Life and Times of Alex Esguerra — Senate
Posted by firstname.lastname@example.org (Alex Esguerra) on
A veto (Latin for "I forbid") is the power (used by an officer of the state, for example) to unilaterally stop an official action, especially the enactment of legislation. A veto can be absolute, as for instance in the United Nations Security Council, whose permanent members (China, France, Russia, United Kingdom, and the United States of America) can block any resolution, or it can be limited, as in the legislative process of the United States, where a two-thirds vote in both the House and Senate will override a Presidential veto of legislation. A veto may give power only to stop changes (thus allowing its holder to protect the status quo), like the US legislative veto, or to also adopt them (an "amendatory veto"), like the legislative veto of the Indian President, which allows him to propose amendments to bills returned to the Parliament for reconsideration.
quoted from: https://en.wikipedia.org/wiki/Veto
The power of the President to refuse to approve a bill or joint resolution and thus prevent its enactment into law is the veto. The president has ten days (excluding Sundays) to sign a bill passed by Congress. A regular veto occurs when the President returns the legislation to the house in which it originated, usually with a message explaining the rationale for the veto. This veto can be overridden only by a two-thirds vote in both the Senate and the House. If this occurs, the bill becomes law over the President's objections. A pocket veto occurs when Congress adjourns during the ten-day period. The president cannot return the bill to Congress. The president's decision not to sign the legislation is a pocket veto and Congress does not have the opportunity to override.
Hence, this is why the Speaker of the House has expressed her plans moving forward on March 26.
Her bill is to re-introduced a bill or joint resolution that has been vetoed by the President can become law if two-thirds of the Members voting in the House and the Senate each agree to pass it over the President’s objection. The chambers act sequentially on vetoed measures: The House acts first on House-originated measures (H.R. and H.J. Res.), and the Senate acts first on Senate-originated measures (S. and S.J. Res.). If the first-acting chamber fails to override the veto, the other chamber cannot consider it. The House typically considers the question of overriding a presidential veto under the hour rule, with time customarily controlled and allocated by the chair and ranking Member of the committee with jurisdiction over the bill. The Senate usually considers the question of overriding a veto under the terms of a unanimous consent agreement.
Under the new democratic controlled congress, it will be an overwhelming yes to pass the re-introduction. The question lies now whether it goes pass beyond the United States Senate controlled by the Republicans. The recent developments of Republican senators who finally broke the ranks on challenging this President although compelling will still need a two-thirds vote.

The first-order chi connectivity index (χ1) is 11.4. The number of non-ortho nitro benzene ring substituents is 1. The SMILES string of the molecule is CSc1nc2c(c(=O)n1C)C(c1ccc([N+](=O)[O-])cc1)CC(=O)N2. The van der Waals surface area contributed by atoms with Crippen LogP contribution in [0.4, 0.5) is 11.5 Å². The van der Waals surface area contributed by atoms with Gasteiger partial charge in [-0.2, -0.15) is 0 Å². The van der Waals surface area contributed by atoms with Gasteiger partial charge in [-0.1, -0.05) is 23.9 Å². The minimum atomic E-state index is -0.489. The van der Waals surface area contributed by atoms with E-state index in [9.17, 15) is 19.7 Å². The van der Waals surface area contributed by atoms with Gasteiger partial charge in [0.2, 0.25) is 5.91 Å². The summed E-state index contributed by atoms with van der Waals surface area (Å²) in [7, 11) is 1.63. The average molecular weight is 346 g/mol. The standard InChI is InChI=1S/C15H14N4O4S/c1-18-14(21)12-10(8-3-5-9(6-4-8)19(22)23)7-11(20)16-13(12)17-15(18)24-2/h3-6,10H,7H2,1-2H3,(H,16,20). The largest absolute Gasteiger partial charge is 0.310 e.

Two-thirds of the Senators voting, a quorum being present, must agree to override the veto and repass the bill. The vote must be a roll call vote and not a voice vote, due to the constitutional requirement that the vote be by the “yeas and nays.” A motion to reconsider the vote on the question of overriding a veto is in order only if the Senate fails to override the veto. In other words, if two-thirds of the Senators agree to override the veto, a motion to reconsider that vote is not in order. If the Senate fails to override a veto of a Senate-originated bill (S. or S.J. Res.), then the question of override never reaches the House. The Senate simply informs the House that the override vote on a House or Senate bill was unsuccessful. If the override vote on a Senate-originated measure (S. or S.J. Res.) is successful in the Senate, the bill and veto message are sent to the House for action. If the override vote on a House-originated measure (H.R. or H.J. Res.) is successful, then the bill becomes law because two-thirds of both chambers have agreed to override the veto.
Only after this is successful with this veto be overridden. Hence, this is why is already expected this re-introduction will eventually not get the two-thirds senators to get a "yes". The speaker of the house known from her wits on negotiation for the record is perceive to answer why her next steps plans of re-introduction on March 26. We know, the Senate expected not to get the two-thirds to "yes" but the most important achievement that she and the democrats are aiming to get more Republicans in Congress to break their allegiance to this President.
Regardless, the ultimate goal of the partisan endeavor is the separation of powers between executive and legislative that could be a precedent for future Presidents to simply use a National Emergency without going through congress as a tool to abuse his/her executive authority to use discretionary funds that should been enacted through congress. This is also why the democrats is also considering going to the courts.
We will see what happens next on this actions.